"Through understanding that historically women have been at a disadvantage, we're now able to change that through data," Dickens said. Dr. Raffaella Bianchi, Head of Consumer Experience, du, agreed with Dickens, noting the significance of research data to showcase the existing gender gap in companies by highlighting the stark reality. "It's an eyeopener for us, [showing us that] we do have an opportunity to improve, and we need to do something."

4. Ensure growth for everyone

Kindah Sais, Global Equity, Diversity and Inclusion Leader for Middle East, Boeing, stressed on the importance of inclusivity, not just for women, but for men and other minorities as well, such as people with disabilities, women of color, etc., especially when you consider your company's target market. "We [need] to have employees reflect the diversity of our customers, so we can know how to target them," Sais said.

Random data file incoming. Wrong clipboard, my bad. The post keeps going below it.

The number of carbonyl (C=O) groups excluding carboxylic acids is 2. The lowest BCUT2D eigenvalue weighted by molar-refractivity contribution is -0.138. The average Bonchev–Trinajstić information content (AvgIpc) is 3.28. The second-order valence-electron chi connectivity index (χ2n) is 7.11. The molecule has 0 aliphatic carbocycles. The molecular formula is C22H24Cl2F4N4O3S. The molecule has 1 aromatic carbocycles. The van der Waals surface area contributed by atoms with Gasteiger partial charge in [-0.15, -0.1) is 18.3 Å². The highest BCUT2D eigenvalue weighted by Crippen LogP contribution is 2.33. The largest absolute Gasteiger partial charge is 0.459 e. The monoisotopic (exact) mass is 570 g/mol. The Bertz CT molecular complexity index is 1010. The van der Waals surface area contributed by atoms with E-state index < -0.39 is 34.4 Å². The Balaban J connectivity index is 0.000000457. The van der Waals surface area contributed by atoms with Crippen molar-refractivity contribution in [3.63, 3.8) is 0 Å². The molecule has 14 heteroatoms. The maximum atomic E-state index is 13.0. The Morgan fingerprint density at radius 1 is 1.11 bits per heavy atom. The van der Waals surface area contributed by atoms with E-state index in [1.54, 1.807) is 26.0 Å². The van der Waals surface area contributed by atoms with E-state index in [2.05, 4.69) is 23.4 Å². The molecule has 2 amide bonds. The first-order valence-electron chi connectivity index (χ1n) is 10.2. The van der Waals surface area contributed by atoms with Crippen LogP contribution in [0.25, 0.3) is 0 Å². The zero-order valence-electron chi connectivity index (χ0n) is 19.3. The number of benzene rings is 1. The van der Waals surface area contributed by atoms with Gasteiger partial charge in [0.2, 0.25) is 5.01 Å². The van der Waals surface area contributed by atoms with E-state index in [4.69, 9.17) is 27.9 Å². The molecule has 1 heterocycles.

"[As a company], we need to get to the whole population, so, we say it's the role of men to champion women and every minority in the company, and vice versa… We try to push for an inclusive culture, rather than focusing only on one segment or minority." Dr. Alia Al Serkal, Vice President, People Learning and Growth, du, added, "Not every man is a family man or father, not every woman is a mother. At the end of the day, it's about equality, making sure everyone has equal opportunities, regardless of their background."

5. Normalize flexible roles in relationships

On a cultural level, Meher Mirchandani, Director, Manrre REIT, explains that it's often imposed on women to take on the responsibility when it comes to taking care of their children, and sometimes even their parents and in-laws. This can be changed, she said, if we, as a community, make it normal for partners in a relationship to share duties and tasks.